‘She needs a lesson, that young lady does, and this time she’s going to get one!’ The arrogant Margot has offended her fiancé Tom once too often, and the prospects look fair for us: ‘I’ll tan her behind, that’s what I’ll do. I’ll put her across my knee and…’
That’s the initial set-up in John Dickson Carr’s crime novel Papa La-Bas, set in the New Orleans of 1858.
But Tom is talked out of it: ‘I won’t demean myself or Margot by applying the good right hand where it ought to be applied,’ he says. But it is also said that ‘walloping a woman’s behind is only fair, proper and righteous; it’s what she ought to expect’, so Margot doesn’t stay lucky forever, and when she throws a glass at Tom… We hear about what happens next in the words of a witness:
‘He sat in a chair; he held her face down across his knee; and he… he…’
‘Steady! I can imagine.’
‘It wasn’t as embarrassing as it might have been, even if he did lift up her skirts at the back. Under their skirts, you see, they wear a thing like a pair of white trousers with lace and frills on it.’
But it was a long way into human history before feminine modesty had this protection. When a spanker from earlier times decided to dispense with the encumbrance of upper garments…
It’s a moment (well, actually considerably longer than a moment) from the 1973 Italian sex comedy Elena, Si… ma di Troia (Helen, Yes… but of Troy), in which the Etruscan vagabond Ottone (Don Backy) gets embroiled in the outbreak of the Trojan War, including administering the above bare-bottom spanking, at great length, to a wench at the court of King Menelaus. (It’s also supposed to be a very hard spanking, but the actress can thank the Foley artist as well as her lucky stars.)
Fast-forward to the Middle Ages, and Maid Marian has much the same luck with Robin Hood, at least when they are played by Ralph Jenkins and Dee Lockwood in the witless German-American co-production The Ribald Tales of Robin Hood (1969).
Marian has misappropriated some of the money Robin has been collecting to fund King Richard’s return. Her reward:
It’s a scene of woeful dialog, terrible acting and rather obvious Foley work, but the OTK positioning is good and, for those who like that sort of thing, the Foley hasn’t spared Dee’s (nether) blushes.
Onward to what we might call Tudor times, if we weren’t bound for the court of the French King Charles IX (and ‘Valois times’ doesn’t have quite the same ring to it). Well, actually we’re bound for the 2010 French biopic about his successor once removed, Henry IV. In a bid to end the French Wars of Religion, the Queen Mother, Catherine de Medici, proposes a marriage between Henry and her daughter, Margot (Armelle Deutsch). Margot is unwilling, so Queen Catherine puts Margot’s brother, King Charles (Ulrich Noethen), on the case:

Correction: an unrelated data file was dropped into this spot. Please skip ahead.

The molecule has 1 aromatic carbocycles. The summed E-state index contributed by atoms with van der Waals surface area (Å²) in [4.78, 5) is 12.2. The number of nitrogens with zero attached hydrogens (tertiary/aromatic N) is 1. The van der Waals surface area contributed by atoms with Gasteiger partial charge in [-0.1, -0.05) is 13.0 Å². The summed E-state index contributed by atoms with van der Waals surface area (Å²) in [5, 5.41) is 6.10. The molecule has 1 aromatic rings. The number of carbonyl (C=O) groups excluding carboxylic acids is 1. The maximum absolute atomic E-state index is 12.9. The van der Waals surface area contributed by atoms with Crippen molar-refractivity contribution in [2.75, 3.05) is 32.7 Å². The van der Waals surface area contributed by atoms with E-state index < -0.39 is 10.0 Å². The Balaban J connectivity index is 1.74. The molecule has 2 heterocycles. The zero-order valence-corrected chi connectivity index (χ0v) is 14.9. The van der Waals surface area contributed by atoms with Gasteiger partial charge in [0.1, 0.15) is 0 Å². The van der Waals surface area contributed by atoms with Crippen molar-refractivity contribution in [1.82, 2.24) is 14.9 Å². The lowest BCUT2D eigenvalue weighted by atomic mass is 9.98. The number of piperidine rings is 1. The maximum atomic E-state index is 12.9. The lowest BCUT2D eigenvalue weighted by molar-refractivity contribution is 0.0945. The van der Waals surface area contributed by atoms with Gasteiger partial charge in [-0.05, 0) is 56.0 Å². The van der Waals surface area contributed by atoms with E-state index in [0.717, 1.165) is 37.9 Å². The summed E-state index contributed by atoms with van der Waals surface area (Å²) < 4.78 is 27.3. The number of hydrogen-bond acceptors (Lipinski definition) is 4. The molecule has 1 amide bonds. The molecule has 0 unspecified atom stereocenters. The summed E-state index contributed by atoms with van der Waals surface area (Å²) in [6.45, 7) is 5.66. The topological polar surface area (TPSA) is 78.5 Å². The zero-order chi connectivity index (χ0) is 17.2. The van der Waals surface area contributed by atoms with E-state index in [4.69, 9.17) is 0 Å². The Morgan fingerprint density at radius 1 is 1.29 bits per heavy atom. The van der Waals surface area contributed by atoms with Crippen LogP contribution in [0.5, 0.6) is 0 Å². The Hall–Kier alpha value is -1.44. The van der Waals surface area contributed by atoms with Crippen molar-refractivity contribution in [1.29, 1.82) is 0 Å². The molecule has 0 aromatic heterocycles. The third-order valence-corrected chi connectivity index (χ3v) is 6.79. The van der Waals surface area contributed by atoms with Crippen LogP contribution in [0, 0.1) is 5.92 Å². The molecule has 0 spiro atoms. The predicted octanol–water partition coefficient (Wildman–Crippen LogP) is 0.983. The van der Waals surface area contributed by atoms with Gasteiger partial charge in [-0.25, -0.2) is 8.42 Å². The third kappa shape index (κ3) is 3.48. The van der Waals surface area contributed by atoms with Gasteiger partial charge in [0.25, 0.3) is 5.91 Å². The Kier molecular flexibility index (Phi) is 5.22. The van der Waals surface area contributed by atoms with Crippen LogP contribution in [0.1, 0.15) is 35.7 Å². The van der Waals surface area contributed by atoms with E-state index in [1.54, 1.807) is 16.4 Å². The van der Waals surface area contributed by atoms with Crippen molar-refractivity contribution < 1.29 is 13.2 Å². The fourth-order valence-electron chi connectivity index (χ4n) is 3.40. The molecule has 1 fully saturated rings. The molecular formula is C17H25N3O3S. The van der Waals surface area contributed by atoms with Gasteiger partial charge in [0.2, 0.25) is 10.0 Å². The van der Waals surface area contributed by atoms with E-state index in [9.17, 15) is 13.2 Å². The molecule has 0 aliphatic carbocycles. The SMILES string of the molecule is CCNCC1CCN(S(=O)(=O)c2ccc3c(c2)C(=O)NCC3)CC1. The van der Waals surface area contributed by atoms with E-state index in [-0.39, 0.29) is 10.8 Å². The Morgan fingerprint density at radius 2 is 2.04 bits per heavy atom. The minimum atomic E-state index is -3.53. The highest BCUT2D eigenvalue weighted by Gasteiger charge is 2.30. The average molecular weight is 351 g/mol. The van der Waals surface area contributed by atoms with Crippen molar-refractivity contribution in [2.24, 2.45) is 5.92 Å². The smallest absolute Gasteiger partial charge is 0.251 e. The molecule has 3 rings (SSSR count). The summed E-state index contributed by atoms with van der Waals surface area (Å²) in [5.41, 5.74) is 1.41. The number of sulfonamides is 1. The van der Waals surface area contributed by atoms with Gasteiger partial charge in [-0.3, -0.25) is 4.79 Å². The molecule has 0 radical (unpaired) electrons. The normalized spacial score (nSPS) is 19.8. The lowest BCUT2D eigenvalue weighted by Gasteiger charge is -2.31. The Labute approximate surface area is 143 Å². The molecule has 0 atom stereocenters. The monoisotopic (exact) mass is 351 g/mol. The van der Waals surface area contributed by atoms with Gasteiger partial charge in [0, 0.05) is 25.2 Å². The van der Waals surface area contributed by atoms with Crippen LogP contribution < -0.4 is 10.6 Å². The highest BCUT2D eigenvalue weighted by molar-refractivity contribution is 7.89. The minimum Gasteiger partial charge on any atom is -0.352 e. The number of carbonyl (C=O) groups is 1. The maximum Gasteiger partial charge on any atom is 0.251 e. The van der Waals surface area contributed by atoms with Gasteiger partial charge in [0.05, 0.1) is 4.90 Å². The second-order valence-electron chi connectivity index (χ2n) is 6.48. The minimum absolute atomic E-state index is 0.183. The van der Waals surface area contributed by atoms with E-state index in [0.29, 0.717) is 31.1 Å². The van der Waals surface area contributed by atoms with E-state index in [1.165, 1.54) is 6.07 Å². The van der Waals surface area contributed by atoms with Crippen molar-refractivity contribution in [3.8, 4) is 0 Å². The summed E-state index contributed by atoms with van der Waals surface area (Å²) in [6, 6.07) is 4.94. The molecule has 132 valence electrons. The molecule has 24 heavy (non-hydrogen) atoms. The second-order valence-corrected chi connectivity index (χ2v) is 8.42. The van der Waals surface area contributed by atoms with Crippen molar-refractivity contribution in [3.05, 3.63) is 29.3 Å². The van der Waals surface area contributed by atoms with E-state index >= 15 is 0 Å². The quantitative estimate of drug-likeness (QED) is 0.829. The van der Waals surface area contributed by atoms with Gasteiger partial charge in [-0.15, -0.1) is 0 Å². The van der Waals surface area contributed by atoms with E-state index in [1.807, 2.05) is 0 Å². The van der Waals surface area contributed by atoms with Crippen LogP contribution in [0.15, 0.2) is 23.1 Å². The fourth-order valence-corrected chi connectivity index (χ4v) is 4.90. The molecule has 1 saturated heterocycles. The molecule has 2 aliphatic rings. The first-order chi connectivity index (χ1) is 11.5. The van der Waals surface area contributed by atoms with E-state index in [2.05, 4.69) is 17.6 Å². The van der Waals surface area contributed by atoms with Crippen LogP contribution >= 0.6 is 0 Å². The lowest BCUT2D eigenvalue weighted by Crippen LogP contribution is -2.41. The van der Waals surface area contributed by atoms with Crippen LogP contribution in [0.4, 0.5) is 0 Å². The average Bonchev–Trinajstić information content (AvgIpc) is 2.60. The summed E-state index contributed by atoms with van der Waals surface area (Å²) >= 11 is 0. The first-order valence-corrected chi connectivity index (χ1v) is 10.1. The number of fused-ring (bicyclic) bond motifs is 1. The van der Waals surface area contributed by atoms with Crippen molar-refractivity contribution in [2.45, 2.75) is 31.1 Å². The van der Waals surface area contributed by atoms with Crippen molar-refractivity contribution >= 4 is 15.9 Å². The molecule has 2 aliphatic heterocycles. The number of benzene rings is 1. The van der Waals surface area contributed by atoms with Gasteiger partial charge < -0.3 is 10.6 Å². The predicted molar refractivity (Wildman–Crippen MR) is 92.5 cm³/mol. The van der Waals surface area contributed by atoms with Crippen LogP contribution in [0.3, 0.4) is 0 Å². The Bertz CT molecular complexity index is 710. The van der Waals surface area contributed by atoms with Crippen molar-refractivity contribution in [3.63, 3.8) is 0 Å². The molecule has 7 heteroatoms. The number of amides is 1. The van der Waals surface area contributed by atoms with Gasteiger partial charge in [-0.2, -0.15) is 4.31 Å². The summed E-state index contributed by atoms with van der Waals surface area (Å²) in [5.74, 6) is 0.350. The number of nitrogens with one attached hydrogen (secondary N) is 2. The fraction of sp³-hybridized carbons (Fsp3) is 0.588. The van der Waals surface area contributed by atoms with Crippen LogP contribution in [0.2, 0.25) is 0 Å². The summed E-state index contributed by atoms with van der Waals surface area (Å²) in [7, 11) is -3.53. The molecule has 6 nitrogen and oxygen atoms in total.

And so it continued into the age of Casanova, the hero of uncountable tales of sexual adventure, among them Rosamond Marshall’s novel Rogue Cavalier (1955).
The narrator, who is Casanova’s illegitimate son but doesn’t know it, meets up with his father in Paris and strikes up a friendship. One visit is especially memorable:
Calling on my friend Casanova early one morning, I heard screams coming from his bedroom. When I knocked at his door, he said, ‘Come in.’ I found him with his Chérie turned across his knees, her pretty buttocks bare and his palm descending upon them with force and rhythm..
The castigation completed and the girl having run sobbing from the room, Casanova wrung his stinging hand and said, ‘That innocent, that guileless creature, filched my wallet containing fifteen thousand and some odd francs while I slept and she won’t tell me where she hid it. I have promised her three spankings per diem until she confesses and returns the loot.’
Whatever pretension to period authenticity all these various films and stories may or may not have, they all add spice by capitalizing on a well known fact of clothing history: once the skirt is raised, all these spankings are bound to be given on the girl’s bare bottom. It wasn’t until the nineteenth century when young women got a little coverage for their spanked portions, or, looked at another way, something different to blush about.